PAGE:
MICHAEL MOYNIHAN: Breaking a spirit from within, that’s the Kerry way

They’re already here. – Invasion of the Bodysnatchers, 1957.

THEY walk among us. They talk and eat and love as we do, and yet they are different.

Here and there they gather together and you know them, and you know their difference. I refer above not to creatures from another galaxy, but to the people of Kerry.

Following last Sunday, much amateur psychology has been spouted about the relationship between Cork and Kerry (and to be accurate, there was a fair amount of it spouted before the game as well).

Your columnist has been a Corkonian as far back as he can remember, feels as well qualified to spout as any of the other amateurs, and is happy to share his thoughts with you accordingly.

The odd relationship between the two counties is not determined by the fact that they share a border but because they share living space in such large numbers: namely, the presence of so many Kerry people in Cork, rather than vice versa.

The unscientific assessment is thousands of people from the Kingdom living in Cork, though there is a sharply defined and oddly limited range of occupations open to them. Roughly speaking, 74% of those Kerry people are gardaí, while 42% are teachers.

The overlap has never been explained but is generally put down to double-jobbing.

There were some Cork people who went to Kerry, but we lost touch with them some time ago and consequently fear the worst: that they opened B&Bs near Killarney and went native.

In a sporting context, this has immediate and obvious consequences: witness the Kerry person’s determination to bring each sporting discussion around to football within his county, for instance.

Let a Cork person refer to Roy Keane’s heroics for his country and a Kerry native will switch the conversation to some faction fight between two hamlets northeast of Tralee; as soon as a Leesider cites Ronan O’Gara’s kicking prowess, his neighbour from over the county bounds immediately cites a squabble between two representative bodies of leprechauns near Valentia.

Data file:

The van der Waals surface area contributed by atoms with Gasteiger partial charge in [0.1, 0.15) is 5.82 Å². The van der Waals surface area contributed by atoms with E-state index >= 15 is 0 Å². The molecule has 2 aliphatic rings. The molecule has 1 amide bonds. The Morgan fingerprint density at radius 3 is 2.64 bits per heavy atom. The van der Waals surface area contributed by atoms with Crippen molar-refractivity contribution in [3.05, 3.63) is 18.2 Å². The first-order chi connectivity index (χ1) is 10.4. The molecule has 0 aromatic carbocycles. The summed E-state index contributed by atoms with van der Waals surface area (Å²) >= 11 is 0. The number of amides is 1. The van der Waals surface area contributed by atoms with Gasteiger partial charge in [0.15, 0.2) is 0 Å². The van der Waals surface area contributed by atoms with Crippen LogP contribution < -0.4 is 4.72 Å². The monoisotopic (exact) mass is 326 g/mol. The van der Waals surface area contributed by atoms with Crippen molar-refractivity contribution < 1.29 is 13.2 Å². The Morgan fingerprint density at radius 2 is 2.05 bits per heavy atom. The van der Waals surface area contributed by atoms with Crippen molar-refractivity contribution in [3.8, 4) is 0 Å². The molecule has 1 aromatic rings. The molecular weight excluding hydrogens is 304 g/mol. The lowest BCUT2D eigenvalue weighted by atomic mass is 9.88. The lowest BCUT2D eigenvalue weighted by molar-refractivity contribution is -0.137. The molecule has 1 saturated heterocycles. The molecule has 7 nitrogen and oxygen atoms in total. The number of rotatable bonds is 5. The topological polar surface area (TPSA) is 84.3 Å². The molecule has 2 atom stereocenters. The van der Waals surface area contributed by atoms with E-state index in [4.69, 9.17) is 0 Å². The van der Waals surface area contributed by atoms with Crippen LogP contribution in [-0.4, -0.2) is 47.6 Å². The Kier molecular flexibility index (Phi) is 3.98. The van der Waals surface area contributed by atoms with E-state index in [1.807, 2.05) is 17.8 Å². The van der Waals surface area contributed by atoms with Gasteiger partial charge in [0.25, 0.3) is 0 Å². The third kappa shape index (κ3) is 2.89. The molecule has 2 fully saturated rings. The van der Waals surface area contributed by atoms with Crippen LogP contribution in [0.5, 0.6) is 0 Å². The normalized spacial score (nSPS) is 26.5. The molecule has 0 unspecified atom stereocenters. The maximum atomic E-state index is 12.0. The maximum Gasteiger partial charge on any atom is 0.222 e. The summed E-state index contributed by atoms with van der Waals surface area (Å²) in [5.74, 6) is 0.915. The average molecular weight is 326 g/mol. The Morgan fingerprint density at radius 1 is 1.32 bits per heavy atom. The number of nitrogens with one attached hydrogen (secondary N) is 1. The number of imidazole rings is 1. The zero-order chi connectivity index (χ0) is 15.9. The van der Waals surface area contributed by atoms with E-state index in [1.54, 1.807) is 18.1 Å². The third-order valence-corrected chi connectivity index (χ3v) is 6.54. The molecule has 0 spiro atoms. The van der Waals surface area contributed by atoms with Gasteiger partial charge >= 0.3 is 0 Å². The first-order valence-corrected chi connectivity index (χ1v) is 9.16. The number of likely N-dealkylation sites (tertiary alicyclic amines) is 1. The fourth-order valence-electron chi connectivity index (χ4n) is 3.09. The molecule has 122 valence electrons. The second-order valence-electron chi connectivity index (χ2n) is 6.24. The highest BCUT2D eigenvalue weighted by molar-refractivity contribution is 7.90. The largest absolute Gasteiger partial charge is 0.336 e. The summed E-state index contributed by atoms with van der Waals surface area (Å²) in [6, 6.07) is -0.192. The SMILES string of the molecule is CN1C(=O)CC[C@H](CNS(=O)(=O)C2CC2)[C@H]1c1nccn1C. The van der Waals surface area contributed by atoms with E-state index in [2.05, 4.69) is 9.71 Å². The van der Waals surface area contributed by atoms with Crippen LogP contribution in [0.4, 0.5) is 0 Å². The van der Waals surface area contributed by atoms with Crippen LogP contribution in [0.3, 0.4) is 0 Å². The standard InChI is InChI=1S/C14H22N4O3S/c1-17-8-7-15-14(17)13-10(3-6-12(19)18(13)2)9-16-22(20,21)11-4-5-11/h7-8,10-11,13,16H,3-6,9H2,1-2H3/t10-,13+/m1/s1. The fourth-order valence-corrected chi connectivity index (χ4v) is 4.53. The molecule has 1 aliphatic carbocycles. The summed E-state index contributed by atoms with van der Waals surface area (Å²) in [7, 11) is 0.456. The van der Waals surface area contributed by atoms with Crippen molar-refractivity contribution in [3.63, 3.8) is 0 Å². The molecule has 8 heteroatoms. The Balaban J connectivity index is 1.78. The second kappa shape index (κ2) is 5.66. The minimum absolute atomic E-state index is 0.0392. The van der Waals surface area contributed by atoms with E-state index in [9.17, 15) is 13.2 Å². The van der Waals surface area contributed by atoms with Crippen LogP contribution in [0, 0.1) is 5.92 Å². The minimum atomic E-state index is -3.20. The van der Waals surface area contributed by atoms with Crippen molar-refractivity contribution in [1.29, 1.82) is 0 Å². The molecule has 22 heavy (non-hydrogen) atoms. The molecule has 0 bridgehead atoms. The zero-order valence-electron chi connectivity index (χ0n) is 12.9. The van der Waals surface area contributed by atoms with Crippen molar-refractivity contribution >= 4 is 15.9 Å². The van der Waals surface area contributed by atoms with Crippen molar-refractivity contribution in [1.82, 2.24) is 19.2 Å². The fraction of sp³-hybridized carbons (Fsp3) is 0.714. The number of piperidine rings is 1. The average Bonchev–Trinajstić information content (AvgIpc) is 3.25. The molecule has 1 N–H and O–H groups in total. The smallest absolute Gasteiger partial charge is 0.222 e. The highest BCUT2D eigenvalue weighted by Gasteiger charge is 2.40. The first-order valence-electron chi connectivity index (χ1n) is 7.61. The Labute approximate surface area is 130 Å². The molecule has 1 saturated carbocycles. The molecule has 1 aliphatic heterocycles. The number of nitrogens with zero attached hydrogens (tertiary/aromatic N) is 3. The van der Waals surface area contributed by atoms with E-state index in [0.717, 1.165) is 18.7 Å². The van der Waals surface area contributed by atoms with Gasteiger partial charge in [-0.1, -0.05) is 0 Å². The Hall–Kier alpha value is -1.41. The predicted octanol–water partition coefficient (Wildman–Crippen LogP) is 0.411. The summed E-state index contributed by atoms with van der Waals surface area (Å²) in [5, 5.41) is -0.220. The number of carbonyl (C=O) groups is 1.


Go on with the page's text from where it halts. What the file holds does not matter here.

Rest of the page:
If a Corkman should actually refer to a hurling match, then a Cork-based Kerryman reacts the same way Kingsley Amis did whenever he saw Ava Gardner in a movie: i.e. remove his shoes and stretch out on his back on the ground feigning unconsciousness.

They’re a focused people. You have to say that much.

Thus, last Sunday and the week that has followed.

The awful truth that Cork supporters have had to face in recent days was not that their team was second best on the day, but that they won’t even have the satisfaction of licking their wounds in peace.

When Tyrone beat Kerry in the All-Ireland final, then natives of Ardboe and Omagh don’t congregate on the streets of Listowel and Castleisland, after all.

When Kilkenny beat Waterford last year, the inhabitants of the Crystal City saw a lot of their neighbours, many of whom work in Waterford according to popular myth in the south-east – but that same popular myth holds that the Kilkenny natives stream back east across the bridge to their home county before nightfall.

To focus on tensions being confined to the border of Cork and Kerry, however, is wholly misleading; vast swathes of the southern capital are known to be colonised by immigrants from the far south-west.

These fifth columnists sally forth with their jerseys and their polo shirts to heap further pain on the heartbroken Rebel followers of their acquaintance; poor souls who cannot escape from their neighbours.

Triumphant. Judging. Smirking.

Writing traffic tickets. Assigning extra homework.

And some of them doing both, if the statistics are anything to go by.

- contact: michael.moynihan@examiner.ie; twitter: MikeMoynihanEx


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